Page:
Marymoor Prehistoric Indian Site is placed on the National Register of Historic Places on November 20, 1970.

  • By Alan J. Stein
  • Posted 12/27/2002
  • Essay 4095
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On November 20, 1970, the United States Department of the Interior names Marymoor Prehistoric Indian site as a Registered National Historic Place, site No. 70000642. Evidence unearthed during a six-year-long archaeological excavation indicates that the site may have been used as a seasonal camp as early as 3000 or even 4000 B.C., and as a more substantial campsite around 1000 B.C.

Marymoor Park was purchased by King County in 1962. The park was best known from its days under the ownership of James Clise, who turned the property into a working farm of world renown. Clise sold the property in 1928, after which it passed through various hands until being bought by King County.

From 1964 to 1970, an archaeological dig was undertaken at a small part of the park along the Sammamish River. The project was under the direction of Dr. Robert E. Greengo, an archaeology professor at the University of Washington, and also adjunct curator of New World Archaeology at the Burke Museum on campus.

Spanning the Ages

Four separate sites near or in Marymoor Park were considered as archaeological sites, but only one was chosen for the dig. During the process, it was discovered that there were two separate occupations of the chosen site, separated by 3000 years of time.

The older part of the site may have been visited by Indians as early as 4000 B.C. Evidence for this is found in stone tools made of basalt, and especially in bipointed projectile points indicative of that era. Evidence suggests that hunters and gatherers used the site only seasonally.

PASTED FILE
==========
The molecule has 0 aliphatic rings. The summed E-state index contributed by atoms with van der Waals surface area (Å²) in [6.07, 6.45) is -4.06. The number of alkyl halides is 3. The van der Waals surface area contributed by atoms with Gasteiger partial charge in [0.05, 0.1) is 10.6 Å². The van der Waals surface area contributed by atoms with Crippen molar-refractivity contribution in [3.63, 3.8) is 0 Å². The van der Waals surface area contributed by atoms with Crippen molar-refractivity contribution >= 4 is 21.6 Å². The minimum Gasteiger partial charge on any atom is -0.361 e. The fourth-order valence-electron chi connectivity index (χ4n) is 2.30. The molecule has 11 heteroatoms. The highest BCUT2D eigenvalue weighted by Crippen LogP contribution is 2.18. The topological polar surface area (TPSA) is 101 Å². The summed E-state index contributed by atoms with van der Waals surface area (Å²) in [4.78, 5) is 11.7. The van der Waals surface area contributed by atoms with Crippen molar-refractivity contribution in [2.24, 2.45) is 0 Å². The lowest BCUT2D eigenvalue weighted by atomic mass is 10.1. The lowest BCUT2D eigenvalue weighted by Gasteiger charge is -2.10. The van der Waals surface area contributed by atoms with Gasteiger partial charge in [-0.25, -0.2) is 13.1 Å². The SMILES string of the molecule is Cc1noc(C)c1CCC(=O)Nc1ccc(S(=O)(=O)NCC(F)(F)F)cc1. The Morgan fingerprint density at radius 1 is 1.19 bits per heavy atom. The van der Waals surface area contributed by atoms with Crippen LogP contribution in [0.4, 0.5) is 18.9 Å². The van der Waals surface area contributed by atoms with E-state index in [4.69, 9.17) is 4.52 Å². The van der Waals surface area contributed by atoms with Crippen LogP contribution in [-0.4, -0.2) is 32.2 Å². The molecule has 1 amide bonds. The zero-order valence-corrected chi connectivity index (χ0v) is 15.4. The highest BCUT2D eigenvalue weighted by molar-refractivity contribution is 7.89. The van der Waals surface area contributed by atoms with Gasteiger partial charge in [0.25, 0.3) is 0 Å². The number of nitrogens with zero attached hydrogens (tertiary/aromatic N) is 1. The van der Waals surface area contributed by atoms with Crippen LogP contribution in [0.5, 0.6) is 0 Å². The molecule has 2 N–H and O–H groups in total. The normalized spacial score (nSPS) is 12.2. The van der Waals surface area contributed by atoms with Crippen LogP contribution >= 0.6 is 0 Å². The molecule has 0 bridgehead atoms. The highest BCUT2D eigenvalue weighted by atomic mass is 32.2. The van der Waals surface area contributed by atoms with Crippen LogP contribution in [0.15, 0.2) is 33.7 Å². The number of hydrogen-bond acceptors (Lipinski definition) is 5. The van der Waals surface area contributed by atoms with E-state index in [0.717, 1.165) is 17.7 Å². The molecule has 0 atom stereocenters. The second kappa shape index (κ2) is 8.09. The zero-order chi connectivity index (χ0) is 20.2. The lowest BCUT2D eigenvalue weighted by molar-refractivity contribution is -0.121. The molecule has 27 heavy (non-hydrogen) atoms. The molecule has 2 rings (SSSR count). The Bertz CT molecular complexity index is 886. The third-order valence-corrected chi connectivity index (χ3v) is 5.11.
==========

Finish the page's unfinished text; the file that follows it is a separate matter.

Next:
Around 1000 B.C. the site may have seen more substantial occupation. Stone tools found from that era included projectile points, scrapers, choppers, and small blades. The raw materials for these tools included quartz, jasper, chert, chalcedony, and obsidian. Many of these stones were not native to the valley, indicating that the inhabitants may have had connections to Eastern Washington.

Museum Pieces

When the first white settlers arrived in the valley in the 1860s, only a few small camps of Indians were present. These were made up of the Sammamish band of the Duwamish Indian tribe. No link has been established between these inhabitants and earlier prehistoric dwellers.

After King County bought the park, the Clise mansion was converted into use as Marymoor Museum. Some of the 1,000 artifacts unearthed during the archaeological dig were displayed there, while many others went into the collections at the Burke Museum. The Marymoor Museum operated out of the mansion until 2002, when King County underwent a budget shortfall and evicted it.

Early in 1970, the excavation site was nominated to the National Register of Historic Sites, along with other King County sites including Seattle’s Pike Place Market District, the Pioneer Square District, Boeing Aircraft Company Building number 105 and the schooner Wawona. Marymoor’s selection to the register makes it one of the few prehistoric sites in the county noted as such.


“Indian Site Named for Preservation” The East Side Journal February 2, 1970, p. 2; “Marymoor Goes Beyond Most Museums in Preserving Early History of Man” The East Side Journal December 16, 1970, p. 7; Helen and Richard Johnston, Willowmoor, the Story of Marymoor Park (Kirkland: King County Historical Organization, 1976); King County Division of Parks and Recreation, "Willowmoor Historic District," manuscript dated April 1985; National Register of Historic Places Website (

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